Training, from the first 'Flying Start' or Weekend Course flight, right through to the most rigorous checks is available at Lasham. The club has a dozen two-seater gliders, instructors, briefing rooms with visual aids, and other facilities second to none. All our training is carried out at Lasham Gliding Society (LGS). For the latest information about their courses (options, costs, availability), please visit their website. Various combinations of courses and casual flying (turn up and fly when you can) exist. A summary of the types of training is listed below.

Weather permitting, flying takes place at Lasham every day in the year except Christmas Day. While it is more pleasant to fly in the summer, the trainee pilot may find that getting a flight on a good summer day can be quite difficult. On good days, the training gliders are heavily over subscribed, with people arriving before breakfast in order to secure a good slot on the flying list. IGC recommends getting as much training done in the quieter winter period. September to the end of April is ideal.


This is a short (usually half-day) course typically costing about 150. You get three aerotows, giving you enough time to get the feel of the controls. It conveniently bridges the gap between the Trial Lesson about (60) and a Weekend Course (about 225). (2008 prices!!)

More details of costs


So as to reduce the 'unknown' factor, Lasham offer this deal to get beginners to solo in one year. The deal includes Lasham membership till 31 December, and all the flying you need to go solo by then. To make the most of it, join IGC and Lasham as early as possible.


One of the fastest ways to progress is to join a five-day course run by an LGS staff instructor. On these courses the number of students is restricted to ensure that each student gets the maximum amount of flying and ground instruction.


A less expensive option to a full week's flying course is a weekend course. These courses are run by fully-qualified volunteer instructors and last for two to three days, depending on bank holidays. Although these courses are as intensive as the full five-day courses, they do not require the commitment (financial and time) needed for a full five-day course.


Some instructors run regular early morning or evening courses for small groups of students. These courses tend to be fully subscribed, and a student who gets a place on one of these courses is expected to attend regularly. Many IGC members, in fact, learned to fly on one of the traditional Evening Course, run throughout the summer. Students pay for the launches and flying time, but tuition is free. To maintain a good rate of progress, the student should supplement the evening course flying with other flights, say at weekends. However, a great 'esprit de cours' develops on these courses, with members taking on many roles, including launch-point controller, log-keeper, winch and retrieve truck diver, etc.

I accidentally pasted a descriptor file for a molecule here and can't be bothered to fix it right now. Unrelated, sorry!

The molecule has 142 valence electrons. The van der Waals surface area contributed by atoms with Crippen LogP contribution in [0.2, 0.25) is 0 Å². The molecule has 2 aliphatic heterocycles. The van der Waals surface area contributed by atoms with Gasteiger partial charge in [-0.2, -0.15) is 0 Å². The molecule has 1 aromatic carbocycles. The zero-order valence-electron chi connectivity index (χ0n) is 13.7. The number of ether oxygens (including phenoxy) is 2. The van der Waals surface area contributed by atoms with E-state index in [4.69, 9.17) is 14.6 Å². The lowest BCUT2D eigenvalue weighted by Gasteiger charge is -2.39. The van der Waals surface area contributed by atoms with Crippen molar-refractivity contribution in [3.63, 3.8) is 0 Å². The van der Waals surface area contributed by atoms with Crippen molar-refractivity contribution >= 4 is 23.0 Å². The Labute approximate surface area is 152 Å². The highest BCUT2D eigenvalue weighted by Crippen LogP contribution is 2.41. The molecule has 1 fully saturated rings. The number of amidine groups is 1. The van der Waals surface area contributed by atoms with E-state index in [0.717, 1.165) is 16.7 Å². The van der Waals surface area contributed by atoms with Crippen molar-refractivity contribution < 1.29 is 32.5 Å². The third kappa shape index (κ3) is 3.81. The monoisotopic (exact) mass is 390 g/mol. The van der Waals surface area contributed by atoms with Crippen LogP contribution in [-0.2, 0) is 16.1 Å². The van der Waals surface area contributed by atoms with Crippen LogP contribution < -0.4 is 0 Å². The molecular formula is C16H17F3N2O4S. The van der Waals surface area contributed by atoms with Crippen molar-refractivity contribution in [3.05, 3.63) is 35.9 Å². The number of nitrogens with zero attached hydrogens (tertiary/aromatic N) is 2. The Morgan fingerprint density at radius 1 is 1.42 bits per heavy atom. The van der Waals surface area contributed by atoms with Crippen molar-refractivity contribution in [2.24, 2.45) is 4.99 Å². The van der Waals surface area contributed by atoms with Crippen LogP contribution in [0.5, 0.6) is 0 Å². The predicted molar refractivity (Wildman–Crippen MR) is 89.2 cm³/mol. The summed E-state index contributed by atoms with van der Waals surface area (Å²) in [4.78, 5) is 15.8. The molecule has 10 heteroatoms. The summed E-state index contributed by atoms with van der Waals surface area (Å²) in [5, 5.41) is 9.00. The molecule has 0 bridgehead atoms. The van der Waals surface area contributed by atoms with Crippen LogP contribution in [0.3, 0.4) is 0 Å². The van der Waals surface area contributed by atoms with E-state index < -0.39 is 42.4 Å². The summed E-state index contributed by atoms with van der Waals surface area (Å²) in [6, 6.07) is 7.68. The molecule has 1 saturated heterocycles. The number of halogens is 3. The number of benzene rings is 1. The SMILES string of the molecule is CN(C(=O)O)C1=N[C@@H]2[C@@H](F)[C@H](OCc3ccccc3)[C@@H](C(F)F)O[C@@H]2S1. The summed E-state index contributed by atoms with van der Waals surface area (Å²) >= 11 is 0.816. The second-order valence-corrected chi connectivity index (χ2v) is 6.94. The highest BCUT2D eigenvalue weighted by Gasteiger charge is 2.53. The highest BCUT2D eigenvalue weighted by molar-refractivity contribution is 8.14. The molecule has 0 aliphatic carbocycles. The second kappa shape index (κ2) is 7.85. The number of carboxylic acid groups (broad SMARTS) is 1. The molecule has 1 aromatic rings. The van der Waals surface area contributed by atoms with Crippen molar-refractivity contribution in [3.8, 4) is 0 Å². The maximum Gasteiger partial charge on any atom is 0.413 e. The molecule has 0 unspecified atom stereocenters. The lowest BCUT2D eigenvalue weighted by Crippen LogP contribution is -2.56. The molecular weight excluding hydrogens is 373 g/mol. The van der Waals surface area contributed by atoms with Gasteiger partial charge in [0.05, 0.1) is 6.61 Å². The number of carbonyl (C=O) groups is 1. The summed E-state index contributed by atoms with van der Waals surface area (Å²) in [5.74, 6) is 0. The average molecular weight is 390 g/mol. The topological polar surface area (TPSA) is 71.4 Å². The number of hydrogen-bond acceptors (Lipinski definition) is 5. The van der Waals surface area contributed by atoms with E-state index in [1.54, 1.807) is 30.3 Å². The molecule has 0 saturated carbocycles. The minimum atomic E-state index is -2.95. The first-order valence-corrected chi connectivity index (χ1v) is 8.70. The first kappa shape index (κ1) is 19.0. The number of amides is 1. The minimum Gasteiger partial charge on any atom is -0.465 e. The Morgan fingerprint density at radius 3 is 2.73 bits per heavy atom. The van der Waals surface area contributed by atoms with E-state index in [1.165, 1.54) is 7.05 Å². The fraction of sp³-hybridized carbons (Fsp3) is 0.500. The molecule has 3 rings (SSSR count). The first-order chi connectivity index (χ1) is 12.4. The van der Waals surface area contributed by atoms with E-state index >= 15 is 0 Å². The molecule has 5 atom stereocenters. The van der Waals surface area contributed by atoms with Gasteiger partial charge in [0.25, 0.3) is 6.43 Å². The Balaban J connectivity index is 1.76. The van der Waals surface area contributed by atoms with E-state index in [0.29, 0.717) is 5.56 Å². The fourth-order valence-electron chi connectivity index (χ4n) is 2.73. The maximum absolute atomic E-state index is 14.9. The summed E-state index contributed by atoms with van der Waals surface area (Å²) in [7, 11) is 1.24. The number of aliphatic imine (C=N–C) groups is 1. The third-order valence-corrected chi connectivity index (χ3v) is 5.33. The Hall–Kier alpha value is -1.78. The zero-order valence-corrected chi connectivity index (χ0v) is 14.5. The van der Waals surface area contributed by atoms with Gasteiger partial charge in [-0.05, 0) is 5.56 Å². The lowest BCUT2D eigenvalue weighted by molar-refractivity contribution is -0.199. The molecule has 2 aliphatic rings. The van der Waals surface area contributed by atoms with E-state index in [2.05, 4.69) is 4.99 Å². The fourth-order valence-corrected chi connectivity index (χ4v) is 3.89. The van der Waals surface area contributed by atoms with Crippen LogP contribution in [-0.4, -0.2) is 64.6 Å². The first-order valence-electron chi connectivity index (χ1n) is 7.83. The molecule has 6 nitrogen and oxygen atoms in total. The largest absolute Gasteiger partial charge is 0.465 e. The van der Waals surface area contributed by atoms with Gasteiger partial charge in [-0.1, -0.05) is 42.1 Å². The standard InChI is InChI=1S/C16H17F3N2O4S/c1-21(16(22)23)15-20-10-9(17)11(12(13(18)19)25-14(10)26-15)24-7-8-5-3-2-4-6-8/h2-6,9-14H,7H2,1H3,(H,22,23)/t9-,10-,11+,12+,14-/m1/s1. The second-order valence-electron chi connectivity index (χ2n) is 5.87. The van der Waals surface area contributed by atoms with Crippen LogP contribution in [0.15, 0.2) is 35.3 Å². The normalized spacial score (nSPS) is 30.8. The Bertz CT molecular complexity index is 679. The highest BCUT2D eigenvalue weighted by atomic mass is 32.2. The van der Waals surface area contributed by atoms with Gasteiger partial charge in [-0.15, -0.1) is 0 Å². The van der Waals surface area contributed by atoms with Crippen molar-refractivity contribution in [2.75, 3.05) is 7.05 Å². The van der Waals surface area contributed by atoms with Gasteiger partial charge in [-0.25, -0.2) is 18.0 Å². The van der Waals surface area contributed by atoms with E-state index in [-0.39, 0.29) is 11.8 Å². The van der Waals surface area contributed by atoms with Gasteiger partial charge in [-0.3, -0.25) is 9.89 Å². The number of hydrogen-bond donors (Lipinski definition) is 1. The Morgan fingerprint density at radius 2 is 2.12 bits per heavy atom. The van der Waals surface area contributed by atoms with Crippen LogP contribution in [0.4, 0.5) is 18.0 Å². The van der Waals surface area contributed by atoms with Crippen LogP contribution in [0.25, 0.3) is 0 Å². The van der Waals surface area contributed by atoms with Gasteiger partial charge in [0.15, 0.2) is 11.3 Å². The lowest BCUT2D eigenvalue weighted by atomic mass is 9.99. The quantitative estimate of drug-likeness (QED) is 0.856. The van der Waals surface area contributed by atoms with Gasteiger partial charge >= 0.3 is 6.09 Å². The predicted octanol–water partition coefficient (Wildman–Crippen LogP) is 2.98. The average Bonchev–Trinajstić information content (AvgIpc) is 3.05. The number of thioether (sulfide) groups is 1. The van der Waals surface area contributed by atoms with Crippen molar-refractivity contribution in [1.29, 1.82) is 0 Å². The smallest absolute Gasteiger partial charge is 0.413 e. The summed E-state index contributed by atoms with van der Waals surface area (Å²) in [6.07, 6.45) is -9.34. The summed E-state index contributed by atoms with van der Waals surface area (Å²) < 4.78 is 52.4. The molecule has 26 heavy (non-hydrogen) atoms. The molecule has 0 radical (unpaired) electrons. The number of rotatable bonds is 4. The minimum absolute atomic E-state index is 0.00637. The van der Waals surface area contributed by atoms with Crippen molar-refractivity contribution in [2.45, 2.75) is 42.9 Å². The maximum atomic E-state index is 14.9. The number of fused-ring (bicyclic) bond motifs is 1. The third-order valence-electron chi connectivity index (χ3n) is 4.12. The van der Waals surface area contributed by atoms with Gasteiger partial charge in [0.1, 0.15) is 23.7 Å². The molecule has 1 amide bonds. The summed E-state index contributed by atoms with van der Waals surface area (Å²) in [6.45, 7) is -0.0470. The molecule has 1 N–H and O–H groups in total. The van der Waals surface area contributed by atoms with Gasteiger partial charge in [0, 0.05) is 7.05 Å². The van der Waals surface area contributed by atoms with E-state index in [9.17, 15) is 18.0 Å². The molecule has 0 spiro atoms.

For those who wish to fly on a casual basis at Lasham, the procedure is as follows.
If sufficient students are present, the flying order is decided by ballot. The ballot for the 'K13' two-seater training gliders is held at
08:15, and for the Falke (motor-glider) at 08:30. Otherwise, by mutual agreement, flying is on a 'first come, first served' basis, for both the motor glider and the K13s. The flying lists are pinned to the LGS notice board until flying commences, thereafter they are kept at the launch point. Anyone who misses the ballot may add their name to the end of the list. It is as well to point out that casual flying is the most time-consuming method of training - particularly at weekends.


However you decide to learn, the IGC aims to provide the most cost effective access to gliders, guidance through training and qualifications, expeditions to other sites and as much support as possible during the early years.


Once qualified, the sky's the limit, Air Law and the CAA permitting. Flights of 100-200km circuits are common, out-and-return to Lasham on summer weekends, 500km reasonably regular, with the longest flight being to Durham, around the cathedral and back to Lasham (803km) in time for tea! Pilots progress from seven-minute training flights through a series of structured steps of 30- and 60-minute flights and cross-country training until they're ready to set off out of gliding range of the airfield. Landing in fields around southern England is common and indeed expected. Student pilots prepare well for this as it becomes part of the endless adventure.


The art of gliding is an absorbing mixture of flying skill, decision making, aerodynamics, meteorology, map reading, radio etiquette and air law. The degree of understanding depends on the ambitions of the pilot; local soaring demands less than long distance cross countries or National competition flying. There are highly competent IBM pilots in each of these categories. Many of them probably had no idea, when they started, just what a great community and sport gliding is.


If you're interested in joining the IBM club, learning to glide or simply taking a Trial Lesson, please contact one of the Committee. Spring is an excellent time to start flying as there is still chance to complete the training in one year.